Still all is not lost. Even now large tracts of forest, which are ideal leopard habitat exist. If these areas can be protected from unsustainable logging, rampant forest fires and poaching of wildlife, the chance exists to increase the population of the subspecies in the wild.
Find out more about habitat loss
There are still large tracts of suitable habitat left in China, but the prey base in these forests is insufficient to sustain populations of leopards and tigers. Prey populations will recover if the use of the forests by the local population is regulated and if measures are taken to limit the poaching of ungulates. For the Amur leopard to survive for the long term, it needs to repopulate its former range. But for that to happen, prey populations need to recover first.
Poaching and illegal trade
The Amur leopard is poached largely for its beautiful, spotted fur. In 1999, an undercover investigation team recovered a female and a male Amur leopard skin, which were being sold for US$ 500 and US$ 1,000 respectively, in the village of Barabash, not far from the Kedrovaya Pad reserve. This suggests that there is a market for such products within the locality itself.
Agriculture and villages surround the forests where the leopards live. As a result the forests are relatively accessible, making poaching a bigger problem than elsewhere. Not only for the leopards themselves, but also for important prey species, such as roe deer, sika deer and hare, which are hunted by the villagers both for food and hard cash.
Find out more about wildlife trade
Conflict with humans
Amur leopards are particularly vulnerable because of their preference for deer, a natural predatory preference but dangerous in the Russian Far East due to direct human involvement: farmers in the Russian Far East raise deer for human consumption, and to produce antlers for the Asian medicine market.
In absence of wild prey, the leopards often venture into the deer farms in search for food. Owners of these farms are quick to protect their investment by eliminating leopards attacking their stock. Presently, the leopard's most immediate threat comes from such retaliatory or preventive killing.
Find out more about human-wildlife conflict
Vulnerable population size and inbreeding
Additionally, the Amur leopard is threatened by the extremely small wild population size, which makes them vulnerable to "catastrophes" such as fire or disease, to chance variation in birth and death rates and sex ratios (e.g., all cubs born for two years might be male), and to inbreeding depression.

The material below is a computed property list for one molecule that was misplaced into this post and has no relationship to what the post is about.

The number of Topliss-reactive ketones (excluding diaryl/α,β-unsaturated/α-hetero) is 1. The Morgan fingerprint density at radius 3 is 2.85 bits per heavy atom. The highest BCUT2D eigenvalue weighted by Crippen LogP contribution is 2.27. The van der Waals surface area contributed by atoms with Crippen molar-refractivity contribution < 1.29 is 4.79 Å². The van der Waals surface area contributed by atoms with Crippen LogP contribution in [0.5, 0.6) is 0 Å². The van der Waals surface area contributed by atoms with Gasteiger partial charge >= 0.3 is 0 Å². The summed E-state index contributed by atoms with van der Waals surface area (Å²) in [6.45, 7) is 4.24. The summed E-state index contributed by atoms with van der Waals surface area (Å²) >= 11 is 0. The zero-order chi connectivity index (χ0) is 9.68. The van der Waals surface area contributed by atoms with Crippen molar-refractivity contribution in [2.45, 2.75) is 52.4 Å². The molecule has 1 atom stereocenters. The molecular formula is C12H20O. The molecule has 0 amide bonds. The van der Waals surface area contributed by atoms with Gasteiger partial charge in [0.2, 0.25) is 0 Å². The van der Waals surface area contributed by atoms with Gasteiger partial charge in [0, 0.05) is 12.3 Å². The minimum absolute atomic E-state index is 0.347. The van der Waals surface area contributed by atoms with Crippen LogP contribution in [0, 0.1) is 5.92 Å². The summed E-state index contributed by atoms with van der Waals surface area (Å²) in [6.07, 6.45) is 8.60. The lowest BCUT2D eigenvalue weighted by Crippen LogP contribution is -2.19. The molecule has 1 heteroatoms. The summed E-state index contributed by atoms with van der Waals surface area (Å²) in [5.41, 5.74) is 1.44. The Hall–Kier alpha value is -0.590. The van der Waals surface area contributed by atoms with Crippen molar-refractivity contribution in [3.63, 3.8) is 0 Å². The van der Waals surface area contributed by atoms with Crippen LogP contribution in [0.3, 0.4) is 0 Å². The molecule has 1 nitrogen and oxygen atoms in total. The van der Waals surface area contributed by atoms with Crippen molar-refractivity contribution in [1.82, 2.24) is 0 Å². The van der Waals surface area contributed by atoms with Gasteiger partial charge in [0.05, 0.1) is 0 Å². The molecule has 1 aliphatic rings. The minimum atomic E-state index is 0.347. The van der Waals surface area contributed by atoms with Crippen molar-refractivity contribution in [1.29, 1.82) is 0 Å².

Father-daughter and sibling matings have been observed and it is possible that this may lead to genetic problems including reduced fertility. Such matings do of course occur naturally to a certain extent in large cat populations, but in a very small population there is no possibility of subsequent outbreeding. Studies have shown that the number of cubs per adult female fell to 1 in 1991 from 1.9 in 1973.
What is WWF doing?
WWF implements programmes to stop the traffic in Amur leopard parts and to increase the population of prey ungulate (hoofed) species in the leopard's habitat. WWF staff continue to monitor the Amur leopard population and its habitat.
In 2007, WWF and other conservationists successfully lobbied the Russian government to reroute a planned oil pipeline that would have endangered the leopard's habitat.
WWF projects that support this work include:
- Forest Conservation Programme in the Russian Far East Ecoregion Complex
- Adopt an Amur leopard from WWF-US or WWF-UK and support our work to secure its habitat, establish anti-poaching teams and develop environmental education programs that showcase the animal’s importance to the region.
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Did you know?
- The Amur leopard has been reported to leap more than 6 m horizontally and more than 3 m vertically.
- The Amur leopard attains sexual maturity at 3 years, is known to live for 10-15 years, and in captivity up to 20 years.
- 80% of its territory has disappeared in 13 years.
© Amur leopard, (Panthera pardus orientalis) snarling in snow. Captive. © naturepl.com/Lynn M. Stone / WWF
© Amur leopard (Panthera pardus orientalis) snarling © naturepl.com/Lynn M. Stone / WWF
© Amur leopard (Panthera pardus orientalis) lying in snow. Captive animal, USA © naturepl.com/Lynn M. Stone / WWF